At the initial time t'=0, both the plate and the fluid have a temperature of T_{∞}. When time t'>0 passes, the plate is heated to T_{W} by being forced at a velocity within its own plane, defying the pull of gravity. It is also assumed that the plate experiences a q_{r }radiative heat flow in the normal direction. The nanofluid consists of a mixture of water and three distinct kinds of nanoparticles, namely silver (Ag), aluminum oxide (Al_{2}O_{3}), and titanium dioxide (TiO_{2}). Additionally, it is presumed that the ambient temperature of the nanoparticles floating in the host fluid is equivalent to the temperature of the nanofluids. Table 1 displays the thermophysical characteristics of the nanofluids.
Table 1. Thermophysical characteristics of water and nanoparticles [9]
Physical Properties |
Water/ Base Fluid |
Ag |
Al_{2}O_{3} |
TiO_{2} |
$\rho\left(\frac{k g}{m^3}\right)$ |
997.1 |
10500 |
3970 |
4250 |
c_{p} |
4179 |
235 |
765 |
686.2 |
$K\left(\frac{W}{m K}\right)$ |
0.613 |
429 |
40 |
8.9538 |
ϕ |
0.0 |
0.05 |
0.15 |
0.2 |
$\beta\left(K^{-1}\right)$ |
21×10^{-5} |
1.89×10^{-5} |
0.85×10^{-5} |
0.9×10^{-5} |
The following equations govern the unsteady flow according to the traditional Boussinesq's approximation:
$\rho_{n f}\left(\frac{\partial u^{\prime}}{\partial t^{\prime}}-2 \Omega^{\prime} v^{\prime}\right)=g(\rho \beta)_{n f}\left(T-T_{\infty}\right)+\mu_{n f} \frac{\partial^2 u^{\prime}}{\partial z^{\prime 2}}$ (1)
$\rho_{n f}\left(\frac{\partial v^{\prime}}{\partial t^{\prime}}+2 \Omega^{\prime} u^{\prime}\right)=\mu_{n f} \frac{\partial^2 u^{\prime}}{\partial z^{\prime 2}}$ (2)
$\left(\rho C_p\right)_{n f} \frac{\partial T}{\partial t^{\prime}}=k_{n f} \frac{\partial^2 T}{\partial z^{\prime 2}}-\frac{\partial q_r}{\partial z^{\prime}}$ (3)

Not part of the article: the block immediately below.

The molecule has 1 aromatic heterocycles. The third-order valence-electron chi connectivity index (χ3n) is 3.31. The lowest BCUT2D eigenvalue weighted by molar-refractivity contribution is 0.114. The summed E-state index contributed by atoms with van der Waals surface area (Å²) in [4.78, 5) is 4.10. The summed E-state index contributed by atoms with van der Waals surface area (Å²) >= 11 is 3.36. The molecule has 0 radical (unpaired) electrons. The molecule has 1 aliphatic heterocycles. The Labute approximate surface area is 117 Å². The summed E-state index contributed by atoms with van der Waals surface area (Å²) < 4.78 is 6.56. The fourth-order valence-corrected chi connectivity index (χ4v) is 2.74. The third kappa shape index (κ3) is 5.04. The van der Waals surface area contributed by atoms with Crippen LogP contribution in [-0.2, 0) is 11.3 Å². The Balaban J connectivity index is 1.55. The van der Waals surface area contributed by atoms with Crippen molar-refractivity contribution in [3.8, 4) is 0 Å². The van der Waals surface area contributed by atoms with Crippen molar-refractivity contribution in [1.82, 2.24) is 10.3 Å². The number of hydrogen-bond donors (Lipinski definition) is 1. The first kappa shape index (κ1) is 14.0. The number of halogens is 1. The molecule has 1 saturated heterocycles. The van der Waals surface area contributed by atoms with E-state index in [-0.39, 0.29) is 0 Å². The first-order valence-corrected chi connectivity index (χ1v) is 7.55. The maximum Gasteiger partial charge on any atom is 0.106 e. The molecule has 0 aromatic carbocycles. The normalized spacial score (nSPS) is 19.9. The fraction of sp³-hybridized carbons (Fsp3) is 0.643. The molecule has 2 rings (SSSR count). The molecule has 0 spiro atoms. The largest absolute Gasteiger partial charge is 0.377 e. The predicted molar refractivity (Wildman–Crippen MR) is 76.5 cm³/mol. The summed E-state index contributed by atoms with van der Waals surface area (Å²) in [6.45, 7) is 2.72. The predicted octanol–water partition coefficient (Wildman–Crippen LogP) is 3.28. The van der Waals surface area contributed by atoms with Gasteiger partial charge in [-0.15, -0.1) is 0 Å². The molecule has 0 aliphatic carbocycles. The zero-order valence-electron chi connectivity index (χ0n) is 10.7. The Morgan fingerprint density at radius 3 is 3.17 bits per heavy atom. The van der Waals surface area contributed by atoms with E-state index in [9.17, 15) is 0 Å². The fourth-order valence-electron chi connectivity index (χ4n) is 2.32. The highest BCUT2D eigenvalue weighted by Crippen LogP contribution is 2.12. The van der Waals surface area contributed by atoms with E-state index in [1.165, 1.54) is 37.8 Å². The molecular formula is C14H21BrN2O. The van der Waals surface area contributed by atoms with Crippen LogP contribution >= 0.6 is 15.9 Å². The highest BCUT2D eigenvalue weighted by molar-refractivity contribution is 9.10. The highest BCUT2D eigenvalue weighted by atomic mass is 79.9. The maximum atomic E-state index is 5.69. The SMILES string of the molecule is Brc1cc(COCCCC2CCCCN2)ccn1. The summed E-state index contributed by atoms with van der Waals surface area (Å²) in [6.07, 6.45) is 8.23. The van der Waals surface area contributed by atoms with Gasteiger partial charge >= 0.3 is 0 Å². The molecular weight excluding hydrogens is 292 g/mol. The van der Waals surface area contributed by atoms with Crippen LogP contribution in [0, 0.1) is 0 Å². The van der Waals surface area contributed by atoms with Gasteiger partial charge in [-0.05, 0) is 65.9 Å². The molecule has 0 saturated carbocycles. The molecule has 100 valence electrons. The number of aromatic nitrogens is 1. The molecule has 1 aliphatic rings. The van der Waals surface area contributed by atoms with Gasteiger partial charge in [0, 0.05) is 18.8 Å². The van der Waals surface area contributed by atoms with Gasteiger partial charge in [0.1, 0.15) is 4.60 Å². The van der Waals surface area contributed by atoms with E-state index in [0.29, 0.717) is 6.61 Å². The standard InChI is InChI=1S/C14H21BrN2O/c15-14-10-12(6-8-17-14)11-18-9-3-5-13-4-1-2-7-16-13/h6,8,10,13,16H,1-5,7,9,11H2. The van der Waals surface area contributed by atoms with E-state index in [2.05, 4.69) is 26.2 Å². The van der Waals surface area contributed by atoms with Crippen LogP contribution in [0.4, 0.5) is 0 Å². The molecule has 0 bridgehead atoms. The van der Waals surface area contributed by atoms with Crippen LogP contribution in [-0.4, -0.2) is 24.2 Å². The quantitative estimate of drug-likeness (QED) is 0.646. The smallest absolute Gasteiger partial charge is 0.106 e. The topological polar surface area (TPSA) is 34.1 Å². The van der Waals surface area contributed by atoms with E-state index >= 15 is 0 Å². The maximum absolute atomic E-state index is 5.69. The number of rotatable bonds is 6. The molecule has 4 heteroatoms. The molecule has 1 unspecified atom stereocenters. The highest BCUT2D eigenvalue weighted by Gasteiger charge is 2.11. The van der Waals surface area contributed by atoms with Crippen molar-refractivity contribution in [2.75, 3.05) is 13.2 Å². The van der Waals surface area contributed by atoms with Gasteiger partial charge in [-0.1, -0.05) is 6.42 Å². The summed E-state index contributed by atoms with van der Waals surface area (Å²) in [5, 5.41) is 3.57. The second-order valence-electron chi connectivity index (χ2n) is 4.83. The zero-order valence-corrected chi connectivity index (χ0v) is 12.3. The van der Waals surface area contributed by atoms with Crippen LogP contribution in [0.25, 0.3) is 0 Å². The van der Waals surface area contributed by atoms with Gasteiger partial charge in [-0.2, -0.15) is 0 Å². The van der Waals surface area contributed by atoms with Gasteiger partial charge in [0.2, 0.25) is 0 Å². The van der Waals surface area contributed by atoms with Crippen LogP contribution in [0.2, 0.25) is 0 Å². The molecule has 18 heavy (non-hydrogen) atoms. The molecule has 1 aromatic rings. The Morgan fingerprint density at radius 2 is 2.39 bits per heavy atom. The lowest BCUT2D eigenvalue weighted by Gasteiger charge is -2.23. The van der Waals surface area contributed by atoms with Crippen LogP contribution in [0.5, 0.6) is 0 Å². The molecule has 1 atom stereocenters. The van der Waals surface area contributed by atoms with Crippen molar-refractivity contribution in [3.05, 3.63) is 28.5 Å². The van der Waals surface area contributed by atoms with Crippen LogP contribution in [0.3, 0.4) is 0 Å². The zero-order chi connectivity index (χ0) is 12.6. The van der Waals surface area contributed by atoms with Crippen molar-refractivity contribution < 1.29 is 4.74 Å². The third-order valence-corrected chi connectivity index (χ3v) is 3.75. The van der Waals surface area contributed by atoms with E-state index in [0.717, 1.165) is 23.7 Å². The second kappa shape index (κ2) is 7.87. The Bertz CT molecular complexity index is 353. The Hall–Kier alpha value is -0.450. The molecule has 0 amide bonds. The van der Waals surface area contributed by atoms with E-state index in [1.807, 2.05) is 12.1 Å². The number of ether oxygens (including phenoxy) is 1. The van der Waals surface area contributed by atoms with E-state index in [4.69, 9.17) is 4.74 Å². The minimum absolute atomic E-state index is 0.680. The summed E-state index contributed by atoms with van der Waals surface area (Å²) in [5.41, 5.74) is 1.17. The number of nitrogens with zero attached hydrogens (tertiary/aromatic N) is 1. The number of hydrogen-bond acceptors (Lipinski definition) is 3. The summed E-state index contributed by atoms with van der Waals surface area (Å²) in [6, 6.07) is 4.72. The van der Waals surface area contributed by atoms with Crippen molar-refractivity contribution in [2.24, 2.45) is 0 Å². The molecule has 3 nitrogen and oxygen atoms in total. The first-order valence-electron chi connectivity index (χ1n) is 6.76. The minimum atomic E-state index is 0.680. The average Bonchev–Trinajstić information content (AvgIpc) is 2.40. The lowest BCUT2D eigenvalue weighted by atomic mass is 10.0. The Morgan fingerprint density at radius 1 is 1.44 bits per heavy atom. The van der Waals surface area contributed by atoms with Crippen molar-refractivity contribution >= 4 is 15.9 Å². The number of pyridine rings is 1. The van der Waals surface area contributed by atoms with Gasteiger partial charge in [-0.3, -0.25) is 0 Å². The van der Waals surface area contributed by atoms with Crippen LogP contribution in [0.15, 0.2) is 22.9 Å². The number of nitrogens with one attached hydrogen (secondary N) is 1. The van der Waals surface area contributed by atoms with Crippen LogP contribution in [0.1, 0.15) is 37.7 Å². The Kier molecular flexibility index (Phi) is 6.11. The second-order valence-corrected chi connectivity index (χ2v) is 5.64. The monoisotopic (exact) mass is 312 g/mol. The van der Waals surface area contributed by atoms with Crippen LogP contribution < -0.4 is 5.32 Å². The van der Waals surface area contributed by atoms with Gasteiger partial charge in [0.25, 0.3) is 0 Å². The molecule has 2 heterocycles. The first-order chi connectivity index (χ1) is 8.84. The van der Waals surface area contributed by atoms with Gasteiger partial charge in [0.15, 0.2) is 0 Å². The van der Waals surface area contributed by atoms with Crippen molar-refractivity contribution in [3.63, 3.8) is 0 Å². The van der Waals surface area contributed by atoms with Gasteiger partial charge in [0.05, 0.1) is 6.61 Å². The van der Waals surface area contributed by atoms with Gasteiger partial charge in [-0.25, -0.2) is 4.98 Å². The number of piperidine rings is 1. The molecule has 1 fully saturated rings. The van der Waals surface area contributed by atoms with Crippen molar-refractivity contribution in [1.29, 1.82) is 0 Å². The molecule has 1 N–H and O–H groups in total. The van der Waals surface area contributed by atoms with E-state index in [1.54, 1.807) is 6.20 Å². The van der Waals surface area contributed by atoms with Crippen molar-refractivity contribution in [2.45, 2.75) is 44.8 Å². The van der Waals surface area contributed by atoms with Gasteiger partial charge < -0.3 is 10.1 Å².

where, u represents the velocity components along the x -axis, v represents the velocity components along the y -axis, and the nanofluid's temperature is denoted by T, the nanofluid's dynamic viscosity is denoted μ_{nf}, the nanofluid’s thermal expansion coefficient is denoted by β_{nf}, the nanofluid's density is denoted by ρ_{nf}, the nanofluid's thermal conductivity is denoted by k_{nf}, the acceleration due to gravity is denoted by g, the radiative heat flux is denoted by q_{r} and the nanofluid's heat capacitance is denoted by (ρc_{p})_{nf}, which are given by:
$\begin{gathered}\mu_{n f}=\frac{\mu_f}{(1-\phi)^{2.5}}, \rho_{n f}=(1-\phi) \rho_f+\phi \rho_s \\ \left(\rho c_p\right)_{n f}=(1-\phi)\left(\rho c_p\right)_f+\phi\left(\rho c_p\right)_s \\ (\rho \beta)_{n f}=(1-\phi)(\rho \beta)_f+\phi(\rho \beta)_s\end{gathered}$ (4)
where, the nanoparticle's solid volume fraction is denoted by ϕ, ρ_{f }the base fluid's density, ρ_{s} the nanoparticle's density, μ_{f }the base liquid's viscosity, (ρc_{p})_{f} the base fluid's heat capacitance, and (ρc_{p})_{s} the heat capacitance of the nanoparticle. Understand that clauses (1) and (2) refer simply to spherical nanoparticles and not to other nanoparticle shapes. The Hamilton and Crosser model gives the nanofluid's actual thermal conductivity:
$k_{n f}=k_f \frac{\left[k_s+2 k_f-2 \phi\left(k_f-k_s\right)\right]}{\left[k_s+2 k_f+\phi\left(k_f-k_s\right)\right]}$ (5)